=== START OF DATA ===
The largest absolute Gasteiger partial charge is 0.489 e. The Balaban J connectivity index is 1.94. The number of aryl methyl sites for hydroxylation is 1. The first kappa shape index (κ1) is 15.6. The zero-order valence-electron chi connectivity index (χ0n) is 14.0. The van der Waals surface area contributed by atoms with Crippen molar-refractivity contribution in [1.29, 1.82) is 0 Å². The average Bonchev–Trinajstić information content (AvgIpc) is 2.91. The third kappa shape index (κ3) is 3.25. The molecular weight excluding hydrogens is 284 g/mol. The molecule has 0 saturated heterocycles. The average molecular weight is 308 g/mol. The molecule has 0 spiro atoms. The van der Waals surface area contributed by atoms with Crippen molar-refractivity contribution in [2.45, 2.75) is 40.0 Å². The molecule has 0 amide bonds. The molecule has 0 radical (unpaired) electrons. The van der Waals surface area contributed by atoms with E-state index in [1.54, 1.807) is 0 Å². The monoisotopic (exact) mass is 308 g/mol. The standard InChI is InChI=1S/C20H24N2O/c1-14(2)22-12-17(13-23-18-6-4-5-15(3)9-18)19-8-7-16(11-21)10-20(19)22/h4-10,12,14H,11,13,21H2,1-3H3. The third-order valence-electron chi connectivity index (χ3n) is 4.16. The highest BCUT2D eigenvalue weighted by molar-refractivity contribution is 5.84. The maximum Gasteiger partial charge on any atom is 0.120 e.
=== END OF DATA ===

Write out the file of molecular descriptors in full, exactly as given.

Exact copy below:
The largest absolute Gasteiger partial charge is 0.489 e. The Balaban J connectivity index is 1.94. The number of aryl methyl sites for hydroxylation is 1. The first kappa shape index (κ1) is 15.6. The zero-order valence-electron chi connectivity index (χ0n) is 14.0. The van der Waals surface area contributed by atoms with Crippen molar-refractivity contribution in [1.29, 1.82) is 0 Å². The average Bonchev–Trinajstić information content (AvgIpc) is 2.91. The third kappa shape index (κ3) is 3.25. The molecular weight excluding hydrogens is 284 g/mol. The molecule has 0 saturated heterocycles. The average molecular weight is 308 g/mol. The molecule has 0 spiro atoms. The van der Waals surface area contributed by atoms with Crippen molar-refractivity contribution in [2.45, 2.75) is 40.0 Å². The molecule has 0 amide bonds. The molecule has 0 radical (unpaired) electrons. The van der Waals surface area contributed by atoms with E-state index in [1.54, 1.807) is 0 Å². The monoisotopic (exact) mass is 308 g/mol. The standard InChI is InChI=1S/C20H24N2O/c1-14(2)22-12-17(13-23-18-6-4-5-15(3)9-18)19-8-7-16(11-21)10-20(19)22/h4-10,12,14H,11,13,21H2,1-3H3. The third-order valence-electron chi connectivity index (χ3n) is 4.16. The highest BCUT2D eigenvalue weighted by molar-refractivity contribution is 5.84. The maximum Gasteiger partial charge on any atom is 0.120 e.